4. Spelling was taught using the ‘Palmer method’. Printing was also taught (capitals and lower case letters and the Arabic Numbers as well). Pencils and their own self-help illustrated exercise books for spelling were provided free of charge to the class. The Alphabet [capitals & lower case letters] as well as the Arabic Numbers were posted across the wall atop the blackboard. For learning the English language’s ‘phonetic reading skill method’ we used a Reader Primer Book entitled ‘Dick and Jane’ [and ‘Spot’ the dog] much in use in the 1940s, 1950s and ending in the 1960s.
Dick and Jane: Story of These Early Readers
Education, Only in the USA / By Kate Kelly
5.Arithmetic took a ‘back seat’ to all the learning activity described above. We learned the use of a primitive ABACUS, and pencil and paper to perform sums and subtraction [no pocket calculators existed back then!]. Except for sums and spelling, no math was demonstrated on the blackboard, that I can remember. I enjoyed the purchase and use of my first privately-owned SCHOOL HARDCOVER NOTEBOOK. Students were encouraged to keep a LOG, faithfully writing on a daily basis their thoughts and record truthful accounts of their activities.
6.Science consisted in performing simple experiments. For example, performing the supervised close observation by students of the growth and development of a plant seed, first OBSERVED sitting in the bottom of a glass container full of water placed in the classroom windowsill under the sunlight. The class would later use a ‘planter’ to grow flowers from seeds that came in tiny paper bags. A gardening skill. Outside the window overlooking PS 5’s front yard, there was an attached mercury thermometer. One sultry afternoon, we observed a reading of 117 degrees Fahrenheit in one of Astoria’s late spring sunny days.
7.The school did not have a library for the student body to use. We made special trips on ‘field day’ to several of Astoria’s own Queens Public Library Branches where it was possible for students to apply in person and obtain from friendly librarians their own Queens Public Library Cards and use or borrow the Queens Public Library Branch’s own books and other materials available in the facility. Other activities during ‘field day’ included awesome visits to Hayden Planetarium and the American Museum of Natural History in Manhattan [located in Central Park West].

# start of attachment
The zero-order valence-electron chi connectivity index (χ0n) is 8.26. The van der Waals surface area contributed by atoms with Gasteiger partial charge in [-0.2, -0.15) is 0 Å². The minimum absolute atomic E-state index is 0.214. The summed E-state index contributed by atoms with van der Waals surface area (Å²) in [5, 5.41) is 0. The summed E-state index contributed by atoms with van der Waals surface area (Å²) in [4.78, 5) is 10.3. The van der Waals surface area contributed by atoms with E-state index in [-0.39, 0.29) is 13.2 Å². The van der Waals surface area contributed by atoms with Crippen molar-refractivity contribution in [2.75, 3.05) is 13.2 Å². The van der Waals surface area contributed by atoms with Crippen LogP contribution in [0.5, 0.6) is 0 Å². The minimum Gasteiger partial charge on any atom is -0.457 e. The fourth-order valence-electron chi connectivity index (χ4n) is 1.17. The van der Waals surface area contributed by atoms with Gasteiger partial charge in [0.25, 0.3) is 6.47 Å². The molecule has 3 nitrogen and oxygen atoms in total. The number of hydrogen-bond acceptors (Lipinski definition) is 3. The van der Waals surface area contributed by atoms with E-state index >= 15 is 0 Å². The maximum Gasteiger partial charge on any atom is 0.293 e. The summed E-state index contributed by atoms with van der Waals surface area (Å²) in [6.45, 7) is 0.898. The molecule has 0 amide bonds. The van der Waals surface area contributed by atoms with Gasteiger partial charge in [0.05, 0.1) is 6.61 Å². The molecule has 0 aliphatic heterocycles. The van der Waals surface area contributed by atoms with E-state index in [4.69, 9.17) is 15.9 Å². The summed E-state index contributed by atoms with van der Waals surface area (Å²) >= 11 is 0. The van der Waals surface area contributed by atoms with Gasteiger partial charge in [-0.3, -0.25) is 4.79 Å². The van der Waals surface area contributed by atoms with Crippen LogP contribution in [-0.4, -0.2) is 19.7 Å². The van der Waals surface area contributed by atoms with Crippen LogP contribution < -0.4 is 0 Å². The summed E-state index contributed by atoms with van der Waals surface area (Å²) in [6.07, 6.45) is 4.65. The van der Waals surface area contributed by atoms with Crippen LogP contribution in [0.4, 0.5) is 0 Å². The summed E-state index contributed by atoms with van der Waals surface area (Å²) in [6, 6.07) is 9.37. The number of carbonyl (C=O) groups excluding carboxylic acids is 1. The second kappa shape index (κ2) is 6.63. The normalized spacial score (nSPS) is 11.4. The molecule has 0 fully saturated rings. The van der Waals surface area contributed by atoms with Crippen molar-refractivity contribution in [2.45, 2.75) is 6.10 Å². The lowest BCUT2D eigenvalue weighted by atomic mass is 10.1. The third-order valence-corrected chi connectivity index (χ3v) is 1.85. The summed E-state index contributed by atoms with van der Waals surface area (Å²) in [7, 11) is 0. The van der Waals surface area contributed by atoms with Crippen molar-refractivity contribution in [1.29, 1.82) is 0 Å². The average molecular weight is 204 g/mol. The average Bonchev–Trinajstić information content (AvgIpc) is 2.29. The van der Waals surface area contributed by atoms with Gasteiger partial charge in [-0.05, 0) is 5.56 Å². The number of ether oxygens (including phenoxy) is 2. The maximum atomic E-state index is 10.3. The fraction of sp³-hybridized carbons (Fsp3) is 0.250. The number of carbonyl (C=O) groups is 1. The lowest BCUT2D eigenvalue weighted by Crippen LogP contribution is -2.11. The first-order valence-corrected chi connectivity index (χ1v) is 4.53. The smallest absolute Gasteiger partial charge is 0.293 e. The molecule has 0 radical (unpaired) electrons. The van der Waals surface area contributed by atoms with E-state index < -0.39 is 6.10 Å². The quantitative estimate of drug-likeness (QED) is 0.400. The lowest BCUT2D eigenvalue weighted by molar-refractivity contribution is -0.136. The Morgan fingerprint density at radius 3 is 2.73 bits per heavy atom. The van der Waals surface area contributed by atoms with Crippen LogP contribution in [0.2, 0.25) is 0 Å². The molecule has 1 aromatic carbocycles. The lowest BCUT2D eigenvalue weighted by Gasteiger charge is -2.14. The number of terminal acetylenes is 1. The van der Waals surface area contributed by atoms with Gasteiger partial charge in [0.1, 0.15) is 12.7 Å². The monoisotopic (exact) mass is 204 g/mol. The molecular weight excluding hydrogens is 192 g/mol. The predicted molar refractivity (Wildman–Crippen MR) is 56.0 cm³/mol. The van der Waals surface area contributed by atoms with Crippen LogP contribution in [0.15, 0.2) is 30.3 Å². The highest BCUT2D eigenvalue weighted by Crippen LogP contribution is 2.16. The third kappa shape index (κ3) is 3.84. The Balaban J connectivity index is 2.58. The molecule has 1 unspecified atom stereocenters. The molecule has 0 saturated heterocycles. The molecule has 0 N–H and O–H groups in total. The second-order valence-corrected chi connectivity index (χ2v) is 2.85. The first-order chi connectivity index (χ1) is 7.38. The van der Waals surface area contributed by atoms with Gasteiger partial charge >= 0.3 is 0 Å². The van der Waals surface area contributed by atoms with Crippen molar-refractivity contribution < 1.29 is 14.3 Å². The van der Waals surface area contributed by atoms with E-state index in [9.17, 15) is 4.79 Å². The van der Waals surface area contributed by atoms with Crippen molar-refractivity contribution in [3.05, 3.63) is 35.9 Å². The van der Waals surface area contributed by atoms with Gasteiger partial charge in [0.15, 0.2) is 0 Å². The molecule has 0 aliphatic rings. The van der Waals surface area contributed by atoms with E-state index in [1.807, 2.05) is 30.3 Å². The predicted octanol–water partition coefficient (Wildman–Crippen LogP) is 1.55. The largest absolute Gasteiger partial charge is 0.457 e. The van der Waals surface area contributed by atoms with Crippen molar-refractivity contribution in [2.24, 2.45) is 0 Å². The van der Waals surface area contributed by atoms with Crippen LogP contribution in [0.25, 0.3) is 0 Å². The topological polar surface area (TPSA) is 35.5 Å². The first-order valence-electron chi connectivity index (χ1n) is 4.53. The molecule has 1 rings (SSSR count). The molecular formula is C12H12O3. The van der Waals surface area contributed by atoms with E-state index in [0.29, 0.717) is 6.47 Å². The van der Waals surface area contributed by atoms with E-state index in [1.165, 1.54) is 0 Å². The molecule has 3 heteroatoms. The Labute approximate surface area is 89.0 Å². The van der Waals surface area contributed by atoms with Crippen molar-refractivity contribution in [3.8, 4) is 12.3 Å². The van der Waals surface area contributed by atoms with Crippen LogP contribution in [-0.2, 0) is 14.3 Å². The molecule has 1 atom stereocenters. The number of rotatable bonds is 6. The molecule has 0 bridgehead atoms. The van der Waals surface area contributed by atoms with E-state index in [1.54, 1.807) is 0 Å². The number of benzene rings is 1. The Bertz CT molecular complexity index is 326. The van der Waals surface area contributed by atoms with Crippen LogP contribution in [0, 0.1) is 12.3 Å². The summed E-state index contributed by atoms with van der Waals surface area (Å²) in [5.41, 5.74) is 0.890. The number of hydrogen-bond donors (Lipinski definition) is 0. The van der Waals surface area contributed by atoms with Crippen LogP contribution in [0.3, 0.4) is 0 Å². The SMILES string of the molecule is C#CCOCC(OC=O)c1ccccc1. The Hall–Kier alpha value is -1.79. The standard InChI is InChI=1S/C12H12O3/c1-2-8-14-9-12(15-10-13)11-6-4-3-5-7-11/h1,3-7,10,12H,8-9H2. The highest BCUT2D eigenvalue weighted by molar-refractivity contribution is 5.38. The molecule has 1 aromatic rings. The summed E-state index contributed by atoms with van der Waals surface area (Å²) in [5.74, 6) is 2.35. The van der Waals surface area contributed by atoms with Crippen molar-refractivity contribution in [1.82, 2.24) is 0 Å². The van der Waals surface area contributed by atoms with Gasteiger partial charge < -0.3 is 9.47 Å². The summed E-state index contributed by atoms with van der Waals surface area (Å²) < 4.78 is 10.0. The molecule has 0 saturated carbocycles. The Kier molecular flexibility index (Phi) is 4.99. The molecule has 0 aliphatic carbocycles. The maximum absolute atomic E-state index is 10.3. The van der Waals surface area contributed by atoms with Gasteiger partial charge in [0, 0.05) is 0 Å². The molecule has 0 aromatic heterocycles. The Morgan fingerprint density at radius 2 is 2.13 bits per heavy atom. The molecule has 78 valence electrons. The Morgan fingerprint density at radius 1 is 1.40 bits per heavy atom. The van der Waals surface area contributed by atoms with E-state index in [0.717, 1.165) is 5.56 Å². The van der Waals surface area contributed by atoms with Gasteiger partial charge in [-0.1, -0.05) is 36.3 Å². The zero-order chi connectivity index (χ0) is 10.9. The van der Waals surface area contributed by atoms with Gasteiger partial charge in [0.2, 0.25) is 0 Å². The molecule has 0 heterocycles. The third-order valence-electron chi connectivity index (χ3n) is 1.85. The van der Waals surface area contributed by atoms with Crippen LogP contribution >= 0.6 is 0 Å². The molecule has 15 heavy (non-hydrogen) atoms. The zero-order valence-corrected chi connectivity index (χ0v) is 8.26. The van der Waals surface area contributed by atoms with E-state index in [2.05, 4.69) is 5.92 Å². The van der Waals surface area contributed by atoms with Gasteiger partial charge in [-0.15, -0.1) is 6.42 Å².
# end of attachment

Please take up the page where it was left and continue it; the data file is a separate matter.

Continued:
8. ‘Principal’s Day’ activities involved us climbing the stairs to the PS 5 top floor auditorium dressed up in blue pants, white shirt and red tie. The girls wore dresses.
(*) From the podium standing in the middle of the auditorium, the Principal would read from the Bible and the student body would all sing a Hymn. ‘The Star Spangled Banner’ was sung in closing the ceremony.
(*) At the beginning of classes at 8 AM, the mixed student body would sing ‘America (My Country ‘Tis of Thee)’ [to the tune of the British national anthem ‘God save the Queen’]. The line ‘let freedom ring’ in ‘America (My Country ‘Tis of Thee)’ supersedes the line ‘God save the Queen’ in the British National Anthem. “The Star Spangled Banner” was adopted as the American national anthem only in 1931. Prior to that, ‘America (My Country ‘Tis of Thee)’, first performed on July 4, 1831, served as patriotic hymn along with “Hail Columbia”.
THE PLEDGE OF ALLIANCE
After placing your right-hand palm and resting it over your heart on the left side of the chest, and on our feet, we recited the Pledge of Alliance to the American Flag that was placed hanging from the wall in every classroom of PS 5.
GOD BLESS AMERICA!